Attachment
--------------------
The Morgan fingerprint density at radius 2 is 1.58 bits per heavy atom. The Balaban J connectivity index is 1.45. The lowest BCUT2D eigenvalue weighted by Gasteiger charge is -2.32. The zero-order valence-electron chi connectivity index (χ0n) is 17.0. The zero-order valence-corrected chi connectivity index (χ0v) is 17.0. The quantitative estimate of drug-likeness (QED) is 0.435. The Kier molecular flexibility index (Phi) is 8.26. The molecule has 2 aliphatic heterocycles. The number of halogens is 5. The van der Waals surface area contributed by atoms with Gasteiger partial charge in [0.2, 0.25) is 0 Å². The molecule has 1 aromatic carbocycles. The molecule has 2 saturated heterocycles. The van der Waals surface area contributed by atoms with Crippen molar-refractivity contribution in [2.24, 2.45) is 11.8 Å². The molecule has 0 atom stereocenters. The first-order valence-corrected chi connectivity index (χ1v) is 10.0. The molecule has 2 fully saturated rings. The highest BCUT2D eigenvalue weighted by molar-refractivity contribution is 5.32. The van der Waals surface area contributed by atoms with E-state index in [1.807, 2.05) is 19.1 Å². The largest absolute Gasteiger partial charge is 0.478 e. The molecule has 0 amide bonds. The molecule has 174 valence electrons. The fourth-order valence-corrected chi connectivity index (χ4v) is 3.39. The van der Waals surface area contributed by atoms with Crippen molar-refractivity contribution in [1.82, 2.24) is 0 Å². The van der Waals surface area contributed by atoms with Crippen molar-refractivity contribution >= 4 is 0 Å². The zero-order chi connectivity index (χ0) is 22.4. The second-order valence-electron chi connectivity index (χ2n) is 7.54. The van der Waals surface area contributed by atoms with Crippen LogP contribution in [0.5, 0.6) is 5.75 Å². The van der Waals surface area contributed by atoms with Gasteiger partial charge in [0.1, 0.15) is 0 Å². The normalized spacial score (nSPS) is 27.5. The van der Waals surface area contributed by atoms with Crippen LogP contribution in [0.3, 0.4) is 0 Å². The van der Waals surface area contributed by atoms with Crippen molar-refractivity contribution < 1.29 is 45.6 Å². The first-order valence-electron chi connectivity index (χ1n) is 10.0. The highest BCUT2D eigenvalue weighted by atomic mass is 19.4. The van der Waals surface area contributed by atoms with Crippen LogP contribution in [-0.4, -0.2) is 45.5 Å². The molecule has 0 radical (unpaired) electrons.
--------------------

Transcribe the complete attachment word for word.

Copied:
The Morgan fingerprint density at radius 2 is 1.58 bits per heavy atom. The Balaban J connectivity index is 1.45. The lowest BCUT2D eigenvalue weighted by Gasteiger charge is -2.32. The zero-order valence-electron chi connectivity index (χ0n) is 17.0. The zero-order valence-corrected chi connectivity index (χ0v) is 17.0. The quantitative estimate of drug-likeness (QED) is 0.435. The Kier molecular flexibility index (Phi) is 8.26. The molecule has 2 aliphatic heterocycles. The number of halogens is 5. The van der Waals surface area contributed by atoms with Gasteiger partial charge in [0.2, 0.25) is 0 Å². The molecule has 1 aromatic carbocycles. The molecule has 2 saturated heterocycles. The van der Waals surface area contributed by atoms with Crippen molar-refractivity contribution in [2.24, 2.45) is 11.8 Å². The molecule has 0 atom stereocenters. The first-order valence-corrected chi connectivity index (χ1v) is 10.0. The molecule has 2 fully saturated rings. The highest BCUT2D eigenvalue weighted by molar-refractivity contribution is 5.32. The van der Waals surface area contributed by atoms with E-state index in [1.807, 2.05) is 19.1 Å². The largest absolute Gasteiger partial charge is 0.478 e. The molecule has 0 amide bonds. The molecule has 174 valence electrons. The fourth-order valence-corrected chi connectivity index (χ4v) is 3.39. The van der Waals surface area contributed by atoms with Crippen molar-refractivity contribution in [1.82, 2.24) is 0 Å². The van der Waals surface area contributed by atoms with Crippen molar-refractivity contribution >= 4 is 0 Å². The zero-order chi connectivity index (χ0) is 22.4. The second-order valence-electron chi connectivity index (χ2n) is 7.54. The van der Waals surface area contributed by atoms with Crippen LogP contribution in [0.5, 0.6) is 5.75 Å². The van der Waals surface area contributed by atoms with Gasteiger partial charge in [0.1, 0.15) is 0 Å². The normalized spacial score (nSPS) is 27.5. The van der Waals surface area contributed by atoms with Crippen LogP contribution in [0.3, 0.4) is 0 Å². The van der Waals surface area contributed by atoms with Crippen molar-refractivity contribution < 1.29 is 45.6 Å². The first-order valence-electron chi connectivity index (χ1n) is 10.0. The highest BCUT2D eigenvalue weighted by atomic mass is 19.4. The van der Waals surface area contributed by atoms with Crippen LogP contribution in [-0.4, -0.2) is 45.5 Å². The molecule has 0 radical (unpaired) electrons.